What are the implications for the C-suite?
Following the money, maximizing financial returns for your shareholders has been a strong tenant of traditional financial management. In post-pandemic business reality, following the money will leave many traditionalists irritated by the observation that a lot of capital appears not to chase solely financial returns but a cryptic acronym called ESG.
Prof. Jakob Müllner, Academic Director of the Professional MBA Finance, discusses the phenomenon that will play an even greater role in the global financial markets in the future, and analyses its implications for companies, leaders and decision makers.
Environmental, Social & Governance — short ESG — denotes a loose set of standards for responsible and sustainable investment that are applied to investment valuation and reported to external stakeholders. While the COVID pandemic has turned many long-lasting trends upside down, the ESG train has not only withered the storm of the pandemic, in fact, it is coming out of the pandemic in a force and variety previously unseen.
In the fourth quarter prior to the pandemic, issues of green bonds totalled 78,394 million USD. 12 months later and in the middle of the first major lock-downs quarterly issues topped 210,371 million USD (+ 268 %) (Q2 2020). Similar growth trends of ESG-linked financial products were observed in corporate lending, project finance, M&A and even SPAC transactions.
Today, a total of $30.7 Trillion or 39% of total AUM (assets under management) actively weight Environmental, Social and Governance (ESG) factors in their investment strategy.
The takeaway from these figures is clear: There is a flood of earmarked green money chasing sustainable investments. In fact, the number of qualified uses for the funds is much lower than the abundant supply and practitioners reportedly hit breaks on new issues because of fear of not being able to spend raised money. Recently, banks and exchanges have even started offering specialized ESG linked derivatives.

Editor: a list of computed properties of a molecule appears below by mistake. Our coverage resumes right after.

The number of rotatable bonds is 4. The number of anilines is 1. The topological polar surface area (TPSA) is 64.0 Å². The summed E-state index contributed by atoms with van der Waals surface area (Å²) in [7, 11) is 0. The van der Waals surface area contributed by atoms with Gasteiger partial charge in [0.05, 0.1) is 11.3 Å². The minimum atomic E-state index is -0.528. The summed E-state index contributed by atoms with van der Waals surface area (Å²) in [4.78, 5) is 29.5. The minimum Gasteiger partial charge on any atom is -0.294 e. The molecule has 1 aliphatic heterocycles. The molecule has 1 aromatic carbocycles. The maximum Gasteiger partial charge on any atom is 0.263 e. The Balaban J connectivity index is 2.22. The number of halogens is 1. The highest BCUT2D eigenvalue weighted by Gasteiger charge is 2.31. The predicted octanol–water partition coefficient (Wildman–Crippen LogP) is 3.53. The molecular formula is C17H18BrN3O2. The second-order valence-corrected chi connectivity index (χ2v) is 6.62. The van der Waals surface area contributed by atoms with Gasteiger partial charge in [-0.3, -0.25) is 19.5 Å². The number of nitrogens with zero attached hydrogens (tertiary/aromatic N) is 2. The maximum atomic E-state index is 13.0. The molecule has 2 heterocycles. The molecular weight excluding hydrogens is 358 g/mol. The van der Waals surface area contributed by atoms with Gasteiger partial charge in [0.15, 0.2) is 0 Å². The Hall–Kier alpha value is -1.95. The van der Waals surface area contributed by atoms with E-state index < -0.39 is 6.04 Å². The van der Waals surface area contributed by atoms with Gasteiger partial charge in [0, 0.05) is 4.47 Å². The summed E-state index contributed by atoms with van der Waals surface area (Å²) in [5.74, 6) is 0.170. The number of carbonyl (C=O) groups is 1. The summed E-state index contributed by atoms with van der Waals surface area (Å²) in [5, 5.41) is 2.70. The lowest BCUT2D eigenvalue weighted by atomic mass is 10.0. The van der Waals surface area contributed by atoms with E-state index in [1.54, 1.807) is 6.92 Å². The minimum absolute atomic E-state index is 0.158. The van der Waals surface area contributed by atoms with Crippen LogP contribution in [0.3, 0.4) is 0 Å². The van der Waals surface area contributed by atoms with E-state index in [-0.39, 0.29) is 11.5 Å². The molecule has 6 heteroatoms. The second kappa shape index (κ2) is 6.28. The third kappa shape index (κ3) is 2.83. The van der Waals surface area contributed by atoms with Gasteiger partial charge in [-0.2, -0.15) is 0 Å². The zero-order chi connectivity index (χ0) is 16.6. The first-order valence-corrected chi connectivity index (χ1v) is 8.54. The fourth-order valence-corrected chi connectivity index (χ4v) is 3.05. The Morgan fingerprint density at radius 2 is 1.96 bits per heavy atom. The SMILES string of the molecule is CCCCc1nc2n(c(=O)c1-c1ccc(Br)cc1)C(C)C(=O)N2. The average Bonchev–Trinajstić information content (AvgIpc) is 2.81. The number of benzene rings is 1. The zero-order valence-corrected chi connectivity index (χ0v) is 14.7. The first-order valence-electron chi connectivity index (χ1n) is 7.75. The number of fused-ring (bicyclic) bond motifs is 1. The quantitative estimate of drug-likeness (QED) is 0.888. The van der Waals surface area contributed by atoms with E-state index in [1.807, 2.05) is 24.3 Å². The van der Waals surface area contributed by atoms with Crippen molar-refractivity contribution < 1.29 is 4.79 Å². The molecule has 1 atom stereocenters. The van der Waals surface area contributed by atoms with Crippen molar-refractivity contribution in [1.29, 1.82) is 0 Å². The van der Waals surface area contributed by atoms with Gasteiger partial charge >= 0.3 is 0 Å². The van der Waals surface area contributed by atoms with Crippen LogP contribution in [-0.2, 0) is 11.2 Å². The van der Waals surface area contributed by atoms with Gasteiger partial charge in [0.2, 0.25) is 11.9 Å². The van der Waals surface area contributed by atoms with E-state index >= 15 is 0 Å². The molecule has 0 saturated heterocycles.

From the onset, the trend might appear like a fad in the finance industry but its implications are much more fundamental. Companies gaining access to abundant ESG capital can develop a financial competitive advantage.
Companies that miss the ESG train may ultimately struggle to keep up with increasing ESG requirements from creditors, investors, suppliers, policymakers and customers.
Rating agencies, for example, have included specialized metrics in their rating methodologies. Of the nearly 8,000 private-sector rating actions (downgrades or upgrades) announced by Moody’s in 2019, 33% contained references to ESG reasons (Moody’s ESG Focus, 2022). Such ratings can directly affect corporate borrowing, cost of capital and growth opportunities. Academic research by leading universities like Columbia or Wharton Business School, shows that ESG and Corporate Social Responsibility is acknowledged by both shareholders and consumers and potentially has financial benefits for companies. But are increasing ESG requirements limited to large, credit-rated companies? The answer is: certainly not.
On 6 July 2021, the European Commission unveiled its “Strategy for Financing the Transition to a Sustainable Economy” that will support the EU Green Deal. A central tenant of the strategy is to give individuals and SMEs greater access to sustainable finance.
In October 2022, the first set of standards of the Corporate Sustainability Reporting Directive (CSRD) will become effective. These will improve the flow of money from large companies, banks and insurers towards sustainable activities across the European Union. This opening of the gates will have a trickle-down effect on companies previously unaffected by the ESG train. At present, many SMEs lack organizational capacity and knowledge to comply with sustainability reporting requirements. This restricts SMEs’ ability to demonstrate robust ESG credentials and access the money that is chasing the deals. Jointly excess ESG capital and regulatory policy will create a situation in which ESG strategy and literacy are sources of firms’ competitive advantages. But is ESG here to stay? The answer is yes. In fact, industry experts such as Moody’s expect COVID and the societal changes that it has created to increase the relevance of ESG, and of the social part in particular, in the long run.